The law of sines, also called sine rule or sine formula, is a very useful trigonometric formula that will help you solve a triangle or find missing measures in a triangle when you know the measures of two angles and a side, or two sides and a nonincluded angle.

Looking closely at the triangle above, did you make the following important observations?

Side a is opposite to angle A. Side b is opposite to angle B. Side c is opposite to angle C.

**Definition of the law of sines**

The ratio of the sine of an angle of a scalene triangle to the side opposite that angle is the same for all angles and sides in the triangle.

sin A / a = sin B / b = sin C / c

Now, how do we know the formula will work?

Now, do this useful experiment below that will really help you understand the sine rule. You will need a piece of paper, a pencil, a protractor, and a scientific calculator.

**1.** Draw a scalene triangle on a sheet of paper and label the triangle as the one I did above.

**2.** Use a ruler to measure sides a, b, and c.

**3.** Use a protractor to measure angle A, angle B, and angle C.

**4.** Use the sine rule to verify that it works.

I did the same thing for the triangle I drew above and I have found the following measurements.

a = 13 cm , b = 13.7 cm, and c = 9.3 cm

A = 66 degrees, B = 75 degrees, and C = 42 degrees

sin(66°)
13 cm

= 0.0702
sin(75°)
13.7 cm

= 0.0705
sin(42°)
9.3 cm

= 0.0701
As you can see, the answers are almost the same. If our measurements were perfect, they will be exactly the same.

The different combinations that you can have are

- Only sides: SSS

- Only angles: AAA

- Two sides and one angle: SSA, SAS, and ASS (SSA is the same as ASS)

- Two angles and one side: AAS, ASA, and SAA (AAS is the same as SAA)

Notice that you cannot use the law of sines in the following two cases. You should instead use the law of cosines.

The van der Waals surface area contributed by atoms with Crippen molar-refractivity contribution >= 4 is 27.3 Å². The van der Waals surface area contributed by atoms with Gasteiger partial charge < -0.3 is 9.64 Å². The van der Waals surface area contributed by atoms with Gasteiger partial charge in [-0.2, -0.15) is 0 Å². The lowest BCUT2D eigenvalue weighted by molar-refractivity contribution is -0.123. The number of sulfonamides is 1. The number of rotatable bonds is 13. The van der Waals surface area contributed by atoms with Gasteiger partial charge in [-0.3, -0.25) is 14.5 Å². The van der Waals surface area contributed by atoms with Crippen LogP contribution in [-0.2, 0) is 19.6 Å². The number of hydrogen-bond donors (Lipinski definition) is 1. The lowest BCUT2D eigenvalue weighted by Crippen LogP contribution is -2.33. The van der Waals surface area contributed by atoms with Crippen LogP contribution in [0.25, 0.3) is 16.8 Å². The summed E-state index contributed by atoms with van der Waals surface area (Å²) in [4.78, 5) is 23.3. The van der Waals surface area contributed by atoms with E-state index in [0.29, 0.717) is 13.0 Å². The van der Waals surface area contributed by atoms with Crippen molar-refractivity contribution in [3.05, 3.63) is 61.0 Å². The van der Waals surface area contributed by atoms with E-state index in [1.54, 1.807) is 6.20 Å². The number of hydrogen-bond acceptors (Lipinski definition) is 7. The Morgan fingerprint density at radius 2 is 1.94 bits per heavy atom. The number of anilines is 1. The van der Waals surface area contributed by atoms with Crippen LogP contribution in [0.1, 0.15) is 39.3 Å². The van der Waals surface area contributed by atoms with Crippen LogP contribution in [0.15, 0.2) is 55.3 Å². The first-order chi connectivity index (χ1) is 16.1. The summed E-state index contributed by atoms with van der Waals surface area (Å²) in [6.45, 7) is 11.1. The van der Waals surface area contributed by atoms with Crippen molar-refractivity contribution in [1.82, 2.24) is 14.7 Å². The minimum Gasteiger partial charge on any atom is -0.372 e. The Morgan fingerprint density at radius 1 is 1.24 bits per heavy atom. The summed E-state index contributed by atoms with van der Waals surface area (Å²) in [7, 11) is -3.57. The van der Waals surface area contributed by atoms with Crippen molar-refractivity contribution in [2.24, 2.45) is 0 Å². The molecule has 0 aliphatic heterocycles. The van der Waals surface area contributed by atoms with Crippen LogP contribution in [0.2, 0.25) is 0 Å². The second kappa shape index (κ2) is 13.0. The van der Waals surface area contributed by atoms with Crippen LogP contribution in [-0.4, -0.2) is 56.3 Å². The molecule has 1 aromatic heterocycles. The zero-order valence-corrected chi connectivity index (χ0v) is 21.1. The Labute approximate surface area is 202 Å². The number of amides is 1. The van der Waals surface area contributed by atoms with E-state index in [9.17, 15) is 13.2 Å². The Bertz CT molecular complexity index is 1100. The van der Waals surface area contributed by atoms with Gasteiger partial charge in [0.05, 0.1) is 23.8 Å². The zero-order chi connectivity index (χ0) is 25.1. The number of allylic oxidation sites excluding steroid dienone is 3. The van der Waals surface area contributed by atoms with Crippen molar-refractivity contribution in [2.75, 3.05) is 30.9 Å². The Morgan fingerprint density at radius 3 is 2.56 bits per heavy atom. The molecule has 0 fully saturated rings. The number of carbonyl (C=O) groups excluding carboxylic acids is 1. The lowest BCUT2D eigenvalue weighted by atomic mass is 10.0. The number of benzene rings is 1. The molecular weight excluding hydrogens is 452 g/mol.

Two sides and the angle between these two sides are known (SAS).

All three sides of a triangle are known (SSS).

SSS (side-side-side) will not work since you do not know the opposite angle.

SAS (side-angle-side) will not work since you do not know the side opposite the angle.

You can use the law of sines in the following three cases.

Two sides and the angle opposite to one side are known (SSA or ASS).

Two angles and the side between these two angles (included side) are known (ASA).

Two angles and the non-included side are known (AAS or SAA).

AAS (angle-angle-side) will work as you try to solve the triangle since you can find the last angle or the third angle by using the two angles that are known.

ASA (angle-side-angle) will also work when solving the triangle. However, you must find the unknown angle first before you can use the law of sines.

SSA or ASS is the ambiguous case and it requires a lesson on its own. Please read the lesson about ambiguous case of the law of sines to fully understand it.

If all three angles of a triangle are known, but you do not know anything about its sides, then you can neither use the law of sines nor the law of cosines to solve the triangle.

Since you do not know the length of any side, there is nowhere to go from them.

Use the triangle above and the law of sines to find the length of x and the length of y.

sin(63°)
18 m

= 0.0495
0.0495 =

sin(71°)
x

Multiply both sides by x

x × 0.0495 = sin(71°)

Divide both sides by 0.0495

x =

sin(71°)
0.0495

= 19.1 m
Before we can find y, we need to know the measure of the angle that is opposite to y. Call this angle n.

Since the sum of the angle in a triangle is 180°, 63 + 71 + n = 180

134 + n = 180, so n = 46°

0.0495 =

sin(46°)
y

Multiply both sides by y

y × 0.0495 = sin(46°)

Divide both sides by 0.0495

y =

sin(46°)
0.0495

= 14.53 m